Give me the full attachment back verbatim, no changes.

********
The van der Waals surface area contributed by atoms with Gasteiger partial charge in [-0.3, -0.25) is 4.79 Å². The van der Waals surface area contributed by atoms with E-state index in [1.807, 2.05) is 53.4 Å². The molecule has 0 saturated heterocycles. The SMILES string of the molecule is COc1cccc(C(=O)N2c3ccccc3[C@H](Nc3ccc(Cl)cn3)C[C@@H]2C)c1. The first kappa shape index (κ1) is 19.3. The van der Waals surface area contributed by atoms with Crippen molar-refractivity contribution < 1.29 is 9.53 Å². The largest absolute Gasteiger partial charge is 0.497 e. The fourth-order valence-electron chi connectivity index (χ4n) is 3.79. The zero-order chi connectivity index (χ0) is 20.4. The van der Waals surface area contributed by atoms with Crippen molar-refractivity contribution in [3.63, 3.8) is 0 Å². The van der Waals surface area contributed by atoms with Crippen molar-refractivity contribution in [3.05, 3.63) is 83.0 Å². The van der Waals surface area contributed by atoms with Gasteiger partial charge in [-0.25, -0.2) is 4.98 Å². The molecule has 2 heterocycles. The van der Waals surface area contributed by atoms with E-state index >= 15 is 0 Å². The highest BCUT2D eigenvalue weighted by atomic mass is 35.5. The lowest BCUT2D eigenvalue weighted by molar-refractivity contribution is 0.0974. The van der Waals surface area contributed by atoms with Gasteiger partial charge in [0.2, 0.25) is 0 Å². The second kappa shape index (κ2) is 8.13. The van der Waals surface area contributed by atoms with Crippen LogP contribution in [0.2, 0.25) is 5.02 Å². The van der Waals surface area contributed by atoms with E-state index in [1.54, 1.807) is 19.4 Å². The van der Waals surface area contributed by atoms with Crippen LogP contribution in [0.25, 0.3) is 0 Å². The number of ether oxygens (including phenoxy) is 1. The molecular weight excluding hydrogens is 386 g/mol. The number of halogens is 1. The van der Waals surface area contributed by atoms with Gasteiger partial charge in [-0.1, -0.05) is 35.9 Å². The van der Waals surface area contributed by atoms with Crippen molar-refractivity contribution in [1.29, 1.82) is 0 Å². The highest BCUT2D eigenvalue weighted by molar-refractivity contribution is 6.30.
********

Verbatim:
The van der Waals surface area contributed by atoms with Gasteiger partial charge in [-0.3, -0.25) is 4.79 Å². The van der Waals surface area contributed by atoms with E-state index in [1.807, 2.05) is 53.4 Å². The molecule has 0 saturated heterocycles. The SMILES string of the molecule is COc1cccc(C(=O)N2c3ccccc3[C@H](Nc3ccc(Cl)cn3)C[C@@H]2C)c1. The first kappa shape index (κ1) is 19.3. The van der Waals surface area contributed by atoms with Crippen molar-refractivity contribution < 1.29 is 9.53 Å². The largest absolute Gasteiger partial charge is 0.497 e. The fourth-order valence-electron chi connectivity index (χ4n) is 3.79. The zero-order chi connectivity index (χ0) is 20.4. The van der Waals surface area contributed by atoms with Crippen molar-refractivity contribution in [3.63, 3.8) is 0 Å². The van der Waals surface area contributed by atoms with Crippen molar-refractivity contribution in [3.05, 3.63) is 83.0 Å². The van der Waals surface area contributed by atoms with Gasteiger partial charge in [-0.25, -0.2) is 4.98 Å². The molecule has 2 heterocycles. The van der Waals surface area contributed by atoms with E-state index >= 15 is 0 Å². The highest BCUT2D eigenvalue weighted by atomic mass is 35.5. The lowest BCUT2D eigenvalue weighted by molar-refractivity contribution is 0.0974. The van der Waals surface area contributed by atoms with Gasteiger partial charge in [0.2, 0.25) is 0 Å². The second kappa shape index (κ2) is 8.13. The van der Waals surface area contributed by atoms with Crippen LogP contribution in [0.2, 0.25) is 5.02 Å². The van der Waals surface area contributed by atoms with E-state index in [1.54, 1.807) is 19.4 Å². The van der Waals surface area contributed by atoms with Crippen LogP contribution in [0.25, 0.3) is 0 Å². The number of ether oxygens (including phenoxy) is 1. The molecular weight excluding hydrogens is 386 g/mol. The number of halogens is 1. The van der Waals surface area contributed by atoms with Gasteiger partial charge in [-0.1, -0.05) is 35.9 Å². The van der Waals surface area contributed by atoms with Crippen molar-refractivity contribution in [1.29, 1.82) is 0 Å². The highest BCUT2D eigenvalue weighted by molar-refractivity contribution is 6.30.